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Christmas Eve that year started with a glass of homemade eggnog gone horribly wrong.

“Gross. I am not drinking that.” Sirius frowned as Remus scooted a bit farther away from him on the hearth rug in the Gryffindor common room, holding up his hands as though warding away the bubonic plague.

“But I made it! It’s eggnog, it’s good!” he said, turning and offering the glass to Peter, who was sitting on his left side. Peter gamely took the glass, but his expression fell when he saw the contents more closely. Wordlessly, he turned the glass upside-down; the liquid inside didn’t budge.

Sirius winced as Remus, seeing this and laughing aloud, took the glass and poked the eggnog. “This feels like jelly,” he said, snorting a bit. “And it smells like James’s socks. Mate, this is all wrong. Chuck it out.” Scowling, Sirius grabbed the glass and stuffed it in the corner.

“You have no taste,” he muttered, although it had occurred to him on the afternoon’s jaunt into the kitchens that the eggnog had looked a bit thick. It wasn’t his fault that he had tried to make Christmas more exciting this year. Every year on Christmas Eve, after the rest of the castle had gone to bed, he and the others exchanged presents, too eager to wait until the morning, although James usually went home to his parents’ for the holidays. This was, of course, mostly for Sirius’s benefit, as he was the most impatient of the lot.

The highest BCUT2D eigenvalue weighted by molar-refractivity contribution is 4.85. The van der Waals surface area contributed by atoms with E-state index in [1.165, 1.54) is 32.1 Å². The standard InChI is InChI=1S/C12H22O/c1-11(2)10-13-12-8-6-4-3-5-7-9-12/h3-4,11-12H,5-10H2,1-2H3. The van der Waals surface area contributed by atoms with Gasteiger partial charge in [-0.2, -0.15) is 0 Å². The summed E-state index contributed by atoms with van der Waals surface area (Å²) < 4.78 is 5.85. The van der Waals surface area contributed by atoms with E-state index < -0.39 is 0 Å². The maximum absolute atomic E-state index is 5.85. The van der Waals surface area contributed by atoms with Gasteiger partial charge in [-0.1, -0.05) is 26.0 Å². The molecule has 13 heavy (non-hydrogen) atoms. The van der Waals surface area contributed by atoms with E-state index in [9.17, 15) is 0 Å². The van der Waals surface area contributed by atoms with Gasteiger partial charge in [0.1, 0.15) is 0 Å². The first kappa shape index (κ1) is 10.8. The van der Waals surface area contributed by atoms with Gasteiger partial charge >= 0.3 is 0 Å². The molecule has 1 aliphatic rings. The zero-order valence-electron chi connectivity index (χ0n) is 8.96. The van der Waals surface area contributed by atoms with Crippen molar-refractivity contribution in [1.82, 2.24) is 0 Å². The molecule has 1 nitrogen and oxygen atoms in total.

He instantly brightened as he remembered that it was still Christmas Eve, and the evening was far from over; the eggnog fiasco would be forgotten in a matter of minutes. “So,” he said matter-of-factly, rubbing his hands together. “Present time? Yes?”

“Oh – hang on,” said Peter suddenly, a brief look of consternation clouding his brow. “I’ve left the parcels upstairs.” He popped up from the rug and pattered up the spiral staircase, and Remus shook his head fondly.

“I think Wormy might forget his own brain if it wasn’t lodged solidly in his head,” he said, and Sirius nodded in silent agreement. He was now doing a little cross-legged bounce of anticipation, looking across the room every half-second to see if Peter had returned yet.